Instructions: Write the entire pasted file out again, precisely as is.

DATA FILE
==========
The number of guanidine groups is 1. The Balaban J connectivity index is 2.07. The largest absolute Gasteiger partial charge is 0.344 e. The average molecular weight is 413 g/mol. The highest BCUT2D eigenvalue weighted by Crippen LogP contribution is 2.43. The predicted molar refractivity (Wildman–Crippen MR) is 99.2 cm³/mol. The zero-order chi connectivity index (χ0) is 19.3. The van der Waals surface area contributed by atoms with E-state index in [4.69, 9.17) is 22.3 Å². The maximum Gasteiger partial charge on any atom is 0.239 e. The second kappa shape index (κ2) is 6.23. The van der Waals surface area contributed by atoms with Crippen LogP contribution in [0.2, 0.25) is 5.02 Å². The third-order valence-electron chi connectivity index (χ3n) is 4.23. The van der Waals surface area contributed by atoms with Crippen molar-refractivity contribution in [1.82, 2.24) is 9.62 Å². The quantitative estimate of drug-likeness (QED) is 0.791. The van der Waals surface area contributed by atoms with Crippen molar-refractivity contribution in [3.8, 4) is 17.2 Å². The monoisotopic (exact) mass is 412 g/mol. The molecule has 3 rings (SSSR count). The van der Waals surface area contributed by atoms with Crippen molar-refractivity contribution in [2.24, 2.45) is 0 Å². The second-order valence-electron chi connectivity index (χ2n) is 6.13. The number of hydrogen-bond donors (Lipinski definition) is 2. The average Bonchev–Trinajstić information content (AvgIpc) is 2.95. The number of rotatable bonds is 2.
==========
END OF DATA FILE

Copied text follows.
The number of guanidine groups is 1. The Balaban J connectivity index is 2.07. The largest absolute Gasteiger partial charge is 0.344 e. The average molecular weight is 413 g/mol. The highest BCUT2D eigenvalue weighted by Crippen LogP contribution is 2.43. The predicted molar refractivity (Wildman–Crippen MR) is 99.2 cm³/mol. The zero-order chi connectivity index (χ0) is 19.3. The van der Waals surface area contributed by atoms with E-state index in [4.69, 9.17) is 22.3 Å². The maximum Gasteiger partial charge on any atom is 0.239 e. The second kappa shape index (κ2) is 6.23. The van der Waals surface area contributed by atoms with Crippen LogP contribution in [0.2, 0.25) is 5.02 Å². The third-order valence-electron chi connectivity index (χ3n) is 4.23. The van der Waals surface area contributed by atoms with Crippen molar-refractivity contribution in [1.82, 2.24) is 9.62 Å². The quantitative estimate of drug-likeness (QED) is 0.791. The van der Waals surface area contributed by atoms with Crippen molar-refractivity contribution in [3.8, 4) is 17.2 Å². The monoisotopic (exact) mass is 412 g/mol. The molecule has 3 rings (SSSR count). The van der Waals surface area contributed by atoms with Crippen molar-refractivity contribution in [2.24, 2.45) is 0 Å². The second-order valence-electron chi connectivity index (χ2n) is 6.13. The number of hydrogen-bond donors (Lipinski definition) is 2. The average Bonchev–Trinajstić information content (AvgIpc) is 2.95. The number of rotatable bonds is 2.